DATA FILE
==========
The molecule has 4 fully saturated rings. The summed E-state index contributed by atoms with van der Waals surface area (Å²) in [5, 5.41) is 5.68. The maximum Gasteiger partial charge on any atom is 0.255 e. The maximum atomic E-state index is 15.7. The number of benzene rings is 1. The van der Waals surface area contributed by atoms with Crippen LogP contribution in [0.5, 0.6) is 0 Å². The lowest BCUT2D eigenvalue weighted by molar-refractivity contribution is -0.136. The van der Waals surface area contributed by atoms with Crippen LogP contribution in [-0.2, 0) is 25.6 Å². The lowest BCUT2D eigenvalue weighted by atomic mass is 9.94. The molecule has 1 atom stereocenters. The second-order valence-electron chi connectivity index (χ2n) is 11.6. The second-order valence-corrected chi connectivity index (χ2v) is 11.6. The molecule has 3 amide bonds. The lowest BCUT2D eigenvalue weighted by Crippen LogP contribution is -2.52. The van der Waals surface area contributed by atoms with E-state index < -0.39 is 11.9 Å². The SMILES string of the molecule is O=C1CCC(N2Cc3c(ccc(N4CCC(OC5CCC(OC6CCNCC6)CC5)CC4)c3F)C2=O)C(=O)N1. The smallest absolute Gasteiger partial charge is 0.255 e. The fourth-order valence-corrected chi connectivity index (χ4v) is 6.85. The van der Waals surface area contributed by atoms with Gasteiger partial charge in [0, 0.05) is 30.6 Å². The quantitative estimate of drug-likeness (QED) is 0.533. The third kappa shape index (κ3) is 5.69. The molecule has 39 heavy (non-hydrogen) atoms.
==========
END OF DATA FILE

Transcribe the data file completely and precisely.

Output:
The molecule has 4 fully saturated rings. The summed E-state index contributed by atoms with van der Waals surface area (Å²) in [5, 5.41) is 5.68. The maximum Gasteiger partial charge on any atom is 0.255 e. The maximum atomic E-state index is 15.7. The number of benzene rings is 1. The van der Waals surface area contributed by atoms with Crippen LogP contribution in [0.5, 0.6) is 0 Å². The lowest BCUT2D eigenvalue weighted by molar-refractivity contribution is -0.136. The van der Waals surface area contributed by atoms with Crippen LogP contribution in [-0.2, 0) is 25.6 Å². The lowest BCUT2D eigenvalue weighted by atomic mass is 9.94. The molecule has 1 atom stereocenters. The second-order valence-electron chi connectivity index (χ2n) is 11.6. The second-order valence-corrected chi connectivity index (χ2v) is 11.6. The molecule has 3 amide bonds. The lowest BCUT2D eigenvalue weighted by Crippen LogP contribution is -2.52. The van der Waals surface area contributed by atoms with E-state index < -0.39 is 11.9 Å². The SMILES string of the molecule is O=C1CCC(N2Cc3c(ccc(N4CCC(OC5CCC(OC6CCNCC6)CC5)CC4)c3F)C2=O)C(=O)N1. The smallest absolute Gasteiger partial charge is 0.255 e. The fourth-order valence-corrected chi connectivity index (χ4v) is 6.85. The van der Waals surface area contributed by atoms with Gasteiger partial charge in [0, 0.05) is 30.6 Å². The quantitative estimate of drug-likeness (QED) is 0.533. The third kappa shape index (κ3) is 5.69. The molecule has 39 heavy (non-hydrogen) atoms.